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Friday, February 5, 2016

February Is Off To A Good Start With $450 In Sales And Admiral Listings Commence In Earnest

I've been hard at work this week listing the stamps of the 1911-1928 Admiral Issue. This attractive series of Canada was the first issued during the reign of King George V. It is so called because George appears dressed in an admiral's uniform. The basic set consisted of 8 stamps when the stamps were first issued. Then the colours were changed and additional denominations were added between 1922 and 1925 bringing the series to 12 stamps. The two colours of the 1c, the two colours of the 2c and the 3c brown are shown below:






Nice stamps aren't they? These were issued in the low billions. However despite these high printing numbers, most were not printed in a manner that enabled nice examples like the ones shown to survive, so in the above condition, they are quite scarce and highly collectible. 

This series was issued over a period of nearly 18 years from 1911 to 1928, so there were many, many printings. In fact, over 200 different plates were used to print the low value stamps. Additionally, the inks were mixed manually, and therefore, exact colour matches were not possible. Consequently, the stamps come in many lovely shade variations, as well as different papers. So some collectors like to specialize in this set and obtain as many different varieties as they can. 

I have spent the past three years accumulating material for my store and as of now I have well over 1,000 stamps of this series, almost all mint condition, with many in the above grades. I have spent the past month organizing them, painstakingly identifying the paper types and colour shades and otherwise getting ready to sell them. This week I started listing them as as of this morning, I have completed the listings of the above values, with the 3c carmine being worked on today. I am looking forward to seeing what the collector response will be over this month. 

Steph has been feverishly organizing the modern post 1952 commemorative material and is heading into the 1960's issues today. She has been learning all about grading and identifying shade and paper differences. She learns very quickly and has a sharp eye, but more importantly, we love working together! I am looking forward to seeing what she does with this material once she has it organized.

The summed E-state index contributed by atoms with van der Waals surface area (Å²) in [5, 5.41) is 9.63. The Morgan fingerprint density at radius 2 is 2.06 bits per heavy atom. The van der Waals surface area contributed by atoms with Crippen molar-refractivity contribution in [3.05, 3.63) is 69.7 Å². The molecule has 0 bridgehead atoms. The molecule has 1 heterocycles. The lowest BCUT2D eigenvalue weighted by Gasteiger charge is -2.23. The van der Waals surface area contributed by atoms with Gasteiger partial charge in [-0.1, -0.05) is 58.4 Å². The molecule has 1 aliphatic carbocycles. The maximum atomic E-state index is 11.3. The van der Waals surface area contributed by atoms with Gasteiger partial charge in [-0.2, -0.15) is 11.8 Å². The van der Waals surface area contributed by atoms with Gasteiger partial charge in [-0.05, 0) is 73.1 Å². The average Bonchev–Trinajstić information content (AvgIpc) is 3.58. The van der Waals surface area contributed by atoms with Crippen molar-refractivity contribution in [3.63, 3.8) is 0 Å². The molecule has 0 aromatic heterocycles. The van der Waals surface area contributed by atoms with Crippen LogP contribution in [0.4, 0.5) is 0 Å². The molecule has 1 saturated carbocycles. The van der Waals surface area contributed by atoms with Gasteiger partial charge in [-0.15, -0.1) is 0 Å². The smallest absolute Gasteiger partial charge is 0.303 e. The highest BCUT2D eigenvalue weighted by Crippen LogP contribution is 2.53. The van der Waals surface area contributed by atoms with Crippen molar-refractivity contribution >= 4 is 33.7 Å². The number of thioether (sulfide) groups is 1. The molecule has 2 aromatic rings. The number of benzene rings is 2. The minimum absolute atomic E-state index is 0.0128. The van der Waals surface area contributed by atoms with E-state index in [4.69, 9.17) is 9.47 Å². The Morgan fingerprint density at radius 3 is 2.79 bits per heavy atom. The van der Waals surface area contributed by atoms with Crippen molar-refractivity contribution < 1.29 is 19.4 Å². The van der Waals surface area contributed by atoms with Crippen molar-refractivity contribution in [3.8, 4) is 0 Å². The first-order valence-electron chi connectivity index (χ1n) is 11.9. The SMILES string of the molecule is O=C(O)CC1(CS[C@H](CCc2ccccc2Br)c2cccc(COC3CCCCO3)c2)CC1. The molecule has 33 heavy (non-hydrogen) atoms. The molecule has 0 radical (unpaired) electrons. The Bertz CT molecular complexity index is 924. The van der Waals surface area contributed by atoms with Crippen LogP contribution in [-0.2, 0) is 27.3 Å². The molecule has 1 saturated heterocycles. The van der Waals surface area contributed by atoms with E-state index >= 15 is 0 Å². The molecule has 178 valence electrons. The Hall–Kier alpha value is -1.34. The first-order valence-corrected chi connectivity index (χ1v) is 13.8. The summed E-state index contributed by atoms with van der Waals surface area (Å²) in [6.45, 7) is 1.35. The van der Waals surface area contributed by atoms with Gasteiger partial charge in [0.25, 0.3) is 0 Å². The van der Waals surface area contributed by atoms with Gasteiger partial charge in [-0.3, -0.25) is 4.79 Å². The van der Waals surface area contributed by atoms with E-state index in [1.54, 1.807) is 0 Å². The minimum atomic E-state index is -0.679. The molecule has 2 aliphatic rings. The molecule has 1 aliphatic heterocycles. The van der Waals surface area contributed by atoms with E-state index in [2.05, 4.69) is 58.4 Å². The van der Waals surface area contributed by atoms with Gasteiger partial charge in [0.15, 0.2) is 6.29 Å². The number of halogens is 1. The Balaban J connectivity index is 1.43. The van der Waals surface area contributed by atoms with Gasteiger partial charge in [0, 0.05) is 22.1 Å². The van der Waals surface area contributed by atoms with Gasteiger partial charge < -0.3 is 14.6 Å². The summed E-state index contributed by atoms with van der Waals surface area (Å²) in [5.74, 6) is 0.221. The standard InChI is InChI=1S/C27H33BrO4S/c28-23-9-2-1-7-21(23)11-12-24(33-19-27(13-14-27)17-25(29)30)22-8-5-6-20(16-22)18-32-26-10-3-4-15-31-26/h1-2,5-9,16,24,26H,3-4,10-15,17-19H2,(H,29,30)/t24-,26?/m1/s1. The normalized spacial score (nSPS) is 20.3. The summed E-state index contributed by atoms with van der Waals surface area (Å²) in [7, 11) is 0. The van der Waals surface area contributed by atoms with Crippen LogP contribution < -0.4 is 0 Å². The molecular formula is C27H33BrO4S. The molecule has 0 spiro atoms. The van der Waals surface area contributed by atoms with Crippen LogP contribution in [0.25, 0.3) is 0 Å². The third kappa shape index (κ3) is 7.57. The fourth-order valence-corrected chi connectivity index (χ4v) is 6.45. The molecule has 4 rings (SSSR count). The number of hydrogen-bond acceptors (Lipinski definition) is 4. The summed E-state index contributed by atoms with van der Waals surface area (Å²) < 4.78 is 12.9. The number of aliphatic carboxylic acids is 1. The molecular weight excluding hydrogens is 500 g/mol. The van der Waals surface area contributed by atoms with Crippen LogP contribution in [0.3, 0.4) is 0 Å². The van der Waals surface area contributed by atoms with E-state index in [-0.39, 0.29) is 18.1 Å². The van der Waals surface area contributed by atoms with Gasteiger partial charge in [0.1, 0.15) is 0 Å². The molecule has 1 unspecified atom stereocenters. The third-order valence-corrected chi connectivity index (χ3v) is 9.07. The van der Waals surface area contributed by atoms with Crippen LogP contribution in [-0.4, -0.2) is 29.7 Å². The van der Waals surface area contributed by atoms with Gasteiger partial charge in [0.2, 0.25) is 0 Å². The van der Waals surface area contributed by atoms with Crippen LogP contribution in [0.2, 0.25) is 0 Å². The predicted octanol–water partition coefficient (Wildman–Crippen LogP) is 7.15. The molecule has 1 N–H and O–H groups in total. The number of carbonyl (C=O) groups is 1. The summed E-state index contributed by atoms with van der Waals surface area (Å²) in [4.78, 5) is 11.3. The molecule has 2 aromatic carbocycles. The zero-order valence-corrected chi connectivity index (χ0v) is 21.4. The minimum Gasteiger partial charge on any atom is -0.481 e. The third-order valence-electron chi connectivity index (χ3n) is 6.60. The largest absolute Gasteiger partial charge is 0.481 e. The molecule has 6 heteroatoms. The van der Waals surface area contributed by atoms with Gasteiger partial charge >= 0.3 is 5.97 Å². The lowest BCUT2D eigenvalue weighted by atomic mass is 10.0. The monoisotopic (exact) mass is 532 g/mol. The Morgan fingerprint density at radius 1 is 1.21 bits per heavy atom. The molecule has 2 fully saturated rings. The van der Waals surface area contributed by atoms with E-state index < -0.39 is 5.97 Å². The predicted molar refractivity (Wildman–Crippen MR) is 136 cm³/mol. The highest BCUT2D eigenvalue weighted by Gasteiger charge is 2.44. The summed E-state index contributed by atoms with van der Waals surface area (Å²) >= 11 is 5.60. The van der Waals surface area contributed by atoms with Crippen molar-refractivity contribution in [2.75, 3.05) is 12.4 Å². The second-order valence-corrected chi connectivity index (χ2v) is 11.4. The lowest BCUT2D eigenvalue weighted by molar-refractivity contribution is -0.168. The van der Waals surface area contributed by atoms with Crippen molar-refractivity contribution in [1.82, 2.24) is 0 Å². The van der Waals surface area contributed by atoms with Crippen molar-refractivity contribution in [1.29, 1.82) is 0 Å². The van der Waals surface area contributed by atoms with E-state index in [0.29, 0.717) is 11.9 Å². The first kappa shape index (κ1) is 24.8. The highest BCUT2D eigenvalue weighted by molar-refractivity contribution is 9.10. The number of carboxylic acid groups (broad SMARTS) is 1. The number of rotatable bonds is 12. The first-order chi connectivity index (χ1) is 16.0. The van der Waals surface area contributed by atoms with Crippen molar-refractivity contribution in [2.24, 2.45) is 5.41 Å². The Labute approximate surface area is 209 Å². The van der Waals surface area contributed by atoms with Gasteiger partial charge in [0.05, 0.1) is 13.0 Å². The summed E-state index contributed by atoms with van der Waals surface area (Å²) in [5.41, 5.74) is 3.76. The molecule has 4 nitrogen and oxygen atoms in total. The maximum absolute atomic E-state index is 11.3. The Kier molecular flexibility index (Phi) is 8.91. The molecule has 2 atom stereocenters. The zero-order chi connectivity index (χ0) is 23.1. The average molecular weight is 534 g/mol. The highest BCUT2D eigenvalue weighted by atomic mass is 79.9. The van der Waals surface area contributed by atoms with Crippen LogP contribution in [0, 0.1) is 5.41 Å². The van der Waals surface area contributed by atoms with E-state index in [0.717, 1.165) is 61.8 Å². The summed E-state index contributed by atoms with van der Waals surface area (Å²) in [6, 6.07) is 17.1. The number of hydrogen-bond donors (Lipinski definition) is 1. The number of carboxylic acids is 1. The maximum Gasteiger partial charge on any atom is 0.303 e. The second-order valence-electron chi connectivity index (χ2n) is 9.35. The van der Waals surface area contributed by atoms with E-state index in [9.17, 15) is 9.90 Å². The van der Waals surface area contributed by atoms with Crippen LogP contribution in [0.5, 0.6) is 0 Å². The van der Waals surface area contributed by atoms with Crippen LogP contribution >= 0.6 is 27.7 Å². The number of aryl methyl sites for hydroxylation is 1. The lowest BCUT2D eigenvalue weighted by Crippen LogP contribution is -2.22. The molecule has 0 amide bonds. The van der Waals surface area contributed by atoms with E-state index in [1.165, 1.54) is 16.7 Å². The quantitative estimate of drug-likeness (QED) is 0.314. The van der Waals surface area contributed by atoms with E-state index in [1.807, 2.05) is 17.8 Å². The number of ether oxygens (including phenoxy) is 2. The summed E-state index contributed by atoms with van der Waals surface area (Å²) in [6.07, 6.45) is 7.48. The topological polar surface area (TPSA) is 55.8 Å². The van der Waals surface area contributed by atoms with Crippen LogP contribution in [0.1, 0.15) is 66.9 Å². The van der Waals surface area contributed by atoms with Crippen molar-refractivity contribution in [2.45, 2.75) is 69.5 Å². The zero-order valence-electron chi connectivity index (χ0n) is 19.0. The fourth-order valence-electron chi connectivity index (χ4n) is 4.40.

The huge cover hoard from Finland that I bought last month has begun arriving this week - the first three parcels of 9 parcels containing what the owner has claimed are 30,000 commercial covers sent from Nigeria to Finland. Based on what I have seen, I don't think there are anywhere close to 30,000 covers, but more like 18,000. I haven't been wowed so far, but then these first few boxes are the pre-inflationary 1986-1989 period, which doesn't contain many good stamps anyway. It will be interesting to see what the 1990's look like. I am expecting to see some truly spectacular covers during the early inflation period, before the stamp denominations caught up to the new rates, and you see covers with 30+ stamps on them. 

Finally, Fabio has finished his first month with me. He has been working on organizing my British Commonwealth material, which has been a really good learning exercise for him. He has gained exposure to measuring perforations, checking die types, checking different watermarks and finally checking shades. He is learning the material well, and I am confident that soon, he will be able to start listing it for me. 

So all in all, I can see the business beginning to gather momentum. I can see now that I really did need help and realize that I likely will have to invest more personal funds in the business than I had originally thought to cover wages until the cash flow from sales can cover them. However, it will all be worth it, as the stamps cannot sell if they are not listed, and it is better to get them listed sooner rather than later, even if I have to pay for that to happen.  

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